In three elections for governor in the 1990s, the Democratic candidates essentially matched or garnered more in campaign contributions than their Republican opponents.
That all changed in the early 2000s. Starting with the 2003 statewide elections, the Democratic candidates have not been close in terms of matching their Republican opponents in fundraising.
In 2003, both Republican challenger Haley Barbour and Democratic incumbent Ronnie Musgrove shattered records for campaign fundraising in Mississippi. But the discrepancy between what Barbour, a well established Washington, D.C., lobbyist, raised and what the incumbent governor raised was jaw-dropping. Musgrove raised a healthy $7.7 million – more than double the previous record. But Barbour garnered $11.3 million in campaign cash for that 2003 election.
It appears when all the accounting is completed on the recently completed 2019 campaign that it will reveal that Republican Lt. Gov. Tate Reeves, who won the Nov. 5 governor’s election, might have raised more than Barbour did in 2003. Reeves’ Democratic opponent – Attorney General Jim Hood – will most likely have raised less than $5.5 million or about half as much as Reeves.
For a Mississippi Democrat, $5.5 million in campaign fundraising is a respectable amount. After all, in almost every statewide and legislative election, the Democrat is outgunned significantly in terms of campaign cash.
In part, the inability of Mississippi Democrats to raise money is a symptom of the dismal state of the party. As Democrats debate how to revive the party and move forward after the shellacking they suffered this election cycle, one issue they must resolve is how to garner campaign money to fund their candidates’ campaigns.
That inability to raise money can be traced, at least in part, back to the efforts in the early 2000s to change the civil justice system to ensure more protection from lawsuits for businesses.
Those changes to the civil justice system came to the forefront during the administration of Musgrove. Under intense pressure, Musgrove agreed in 2002 to call a special session to address possible changes to the civil justice system. That special session famously lasted 83 days and, in the end, House Democrats who were primarily the obstacle to those tort changes, capitulated, resulting in a huge victory for the business community and the medical profession.
Despite those victories, Barbour ran on the need for even more changes to the civil justice system in 2003. He painted Musgrove as an obstacle to those changes.
A successful Barbour was able to push through those additional changes during a much shorter special session. The result of those two special sessions was a wide array of changes to protect businesses from lawsuits, such as capping punitive damages and damages for pain and suffering, limiting where and when lawsuits could be filed and many other changes to benefit businesses.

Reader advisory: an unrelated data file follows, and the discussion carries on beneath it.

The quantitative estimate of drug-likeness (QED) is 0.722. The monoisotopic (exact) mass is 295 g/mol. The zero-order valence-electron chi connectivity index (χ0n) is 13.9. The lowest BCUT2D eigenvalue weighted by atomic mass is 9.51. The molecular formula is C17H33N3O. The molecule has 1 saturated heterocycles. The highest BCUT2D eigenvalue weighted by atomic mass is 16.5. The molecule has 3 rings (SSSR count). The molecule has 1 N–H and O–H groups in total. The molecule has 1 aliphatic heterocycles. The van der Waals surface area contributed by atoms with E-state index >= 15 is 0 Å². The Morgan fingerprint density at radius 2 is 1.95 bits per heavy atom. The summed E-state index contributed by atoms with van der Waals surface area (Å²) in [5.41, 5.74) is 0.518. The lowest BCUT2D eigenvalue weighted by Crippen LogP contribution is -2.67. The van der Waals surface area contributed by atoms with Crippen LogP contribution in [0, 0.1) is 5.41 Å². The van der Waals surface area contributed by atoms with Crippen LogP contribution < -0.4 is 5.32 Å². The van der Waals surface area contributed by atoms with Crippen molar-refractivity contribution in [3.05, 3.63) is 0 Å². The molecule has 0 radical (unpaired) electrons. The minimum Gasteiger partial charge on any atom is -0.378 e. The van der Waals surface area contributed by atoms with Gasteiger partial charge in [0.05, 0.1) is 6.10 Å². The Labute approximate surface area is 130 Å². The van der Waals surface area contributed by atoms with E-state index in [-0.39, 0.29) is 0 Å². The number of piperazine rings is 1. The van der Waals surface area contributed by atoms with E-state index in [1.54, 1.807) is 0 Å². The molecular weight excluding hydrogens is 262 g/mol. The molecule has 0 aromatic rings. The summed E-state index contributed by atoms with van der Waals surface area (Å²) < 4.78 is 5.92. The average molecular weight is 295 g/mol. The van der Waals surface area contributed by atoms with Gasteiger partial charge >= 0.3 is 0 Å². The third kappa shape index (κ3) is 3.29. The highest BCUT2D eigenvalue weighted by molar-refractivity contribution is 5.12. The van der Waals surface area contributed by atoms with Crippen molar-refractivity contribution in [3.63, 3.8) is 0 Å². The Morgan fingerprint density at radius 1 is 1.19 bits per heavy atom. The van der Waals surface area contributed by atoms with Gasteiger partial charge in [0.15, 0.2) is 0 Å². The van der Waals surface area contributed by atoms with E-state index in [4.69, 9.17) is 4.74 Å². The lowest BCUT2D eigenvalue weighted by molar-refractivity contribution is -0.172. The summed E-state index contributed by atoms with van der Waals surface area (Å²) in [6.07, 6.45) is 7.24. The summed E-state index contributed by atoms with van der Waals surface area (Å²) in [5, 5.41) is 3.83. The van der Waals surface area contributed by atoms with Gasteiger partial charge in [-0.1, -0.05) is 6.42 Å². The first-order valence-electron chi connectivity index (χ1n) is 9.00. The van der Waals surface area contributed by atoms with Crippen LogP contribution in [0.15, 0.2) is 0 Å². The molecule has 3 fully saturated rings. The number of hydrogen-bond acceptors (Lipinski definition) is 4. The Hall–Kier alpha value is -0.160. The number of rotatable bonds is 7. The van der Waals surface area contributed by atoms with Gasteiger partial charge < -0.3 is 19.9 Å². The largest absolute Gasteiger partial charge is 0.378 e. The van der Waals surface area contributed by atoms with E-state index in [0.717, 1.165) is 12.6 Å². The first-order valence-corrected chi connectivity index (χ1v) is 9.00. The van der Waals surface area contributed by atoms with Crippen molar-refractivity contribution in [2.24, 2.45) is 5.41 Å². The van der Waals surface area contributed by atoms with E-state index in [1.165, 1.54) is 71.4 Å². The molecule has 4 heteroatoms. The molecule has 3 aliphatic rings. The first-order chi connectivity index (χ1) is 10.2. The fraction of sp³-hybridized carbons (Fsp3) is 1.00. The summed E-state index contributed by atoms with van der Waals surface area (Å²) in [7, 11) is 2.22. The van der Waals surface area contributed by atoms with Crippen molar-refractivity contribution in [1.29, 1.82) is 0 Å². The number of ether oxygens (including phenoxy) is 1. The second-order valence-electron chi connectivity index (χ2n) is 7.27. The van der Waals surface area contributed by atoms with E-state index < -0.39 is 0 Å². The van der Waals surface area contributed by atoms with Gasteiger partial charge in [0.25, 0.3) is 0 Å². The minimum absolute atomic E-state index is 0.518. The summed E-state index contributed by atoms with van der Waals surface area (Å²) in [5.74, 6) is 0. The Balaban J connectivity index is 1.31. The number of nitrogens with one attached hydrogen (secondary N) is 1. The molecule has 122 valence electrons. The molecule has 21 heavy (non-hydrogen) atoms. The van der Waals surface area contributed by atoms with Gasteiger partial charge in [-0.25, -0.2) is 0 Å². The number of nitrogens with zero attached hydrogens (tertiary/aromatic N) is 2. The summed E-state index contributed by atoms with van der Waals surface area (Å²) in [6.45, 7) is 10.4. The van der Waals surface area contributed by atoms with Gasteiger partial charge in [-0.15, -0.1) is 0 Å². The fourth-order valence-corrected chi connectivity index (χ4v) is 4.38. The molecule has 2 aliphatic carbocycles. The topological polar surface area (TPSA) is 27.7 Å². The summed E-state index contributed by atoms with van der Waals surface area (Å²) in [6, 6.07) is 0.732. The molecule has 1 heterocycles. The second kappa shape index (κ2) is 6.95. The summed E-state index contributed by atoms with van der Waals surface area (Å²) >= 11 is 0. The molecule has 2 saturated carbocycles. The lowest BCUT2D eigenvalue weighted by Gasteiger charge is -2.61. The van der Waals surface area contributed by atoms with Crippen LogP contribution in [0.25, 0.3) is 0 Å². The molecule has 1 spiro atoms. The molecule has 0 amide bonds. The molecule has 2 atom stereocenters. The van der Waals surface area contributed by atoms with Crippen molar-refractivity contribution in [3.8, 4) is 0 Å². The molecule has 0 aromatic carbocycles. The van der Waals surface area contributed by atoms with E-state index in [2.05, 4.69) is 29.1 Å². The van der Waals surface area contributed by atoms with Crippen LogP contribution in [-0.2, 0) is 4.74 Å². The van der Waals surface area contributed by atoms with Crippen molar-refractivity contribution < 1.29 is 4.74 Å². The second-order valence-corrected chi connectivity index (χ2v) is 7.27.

During the fight over the tort changes, the state’s business community and its campaign contributions began to gravitate toward the Republican Party. Trial attorneys, perhaps possessing less disposable income than they did before the tort changes, became less involved in making donations to political campaigns. Some still give, but not nearly at the level they once did.
A lot of issues play a part in the weak state of Mississippi Democrats. Chief among those is the fact that a large majority of white Mississippians for various reasons are more closely aligned with the national Republicans.
The “tort reform” efforts and resulting allegiance of the business community and its campaign giving to Republicans deepen the problem for state Democrats.
A bright spot for Democrats could be seen in the fact that one of the few Democrats to outraise his Republican opponent in recent elections was Mike Espy against Cindy Hyde-Smith in the 2018 special Senate election to replace long-time U.S. Sen. Thad Cochran. Surprisingly Espy raised about $7.5 million compared to $5.5 million for the victorious Hyde-Smith.
Espy, of course, is challenging Hyde-Smith again in 2020 in the regular election for a full six-year term. One of the reasons that Espy thinks he has a chance is the belief he can match those fundraising efforts and garner that money earlier in the campaign to more strategically expend it.
Espy, the first African American elected to the U.S. House from the state since the 1800s, says those funds came in late during the 2018 campaign, after Hyde-Smith’s comment about being willing to attend a public hanging caused a national backlash, and that he did not have time to strategically use those funds.
He believes 2020 will be different.
“I have 150,000 donors now. I know who they are. They gave an average of $38 each. We are going to reach out to each one of them,” Espy said.
That could be a start for Democrats.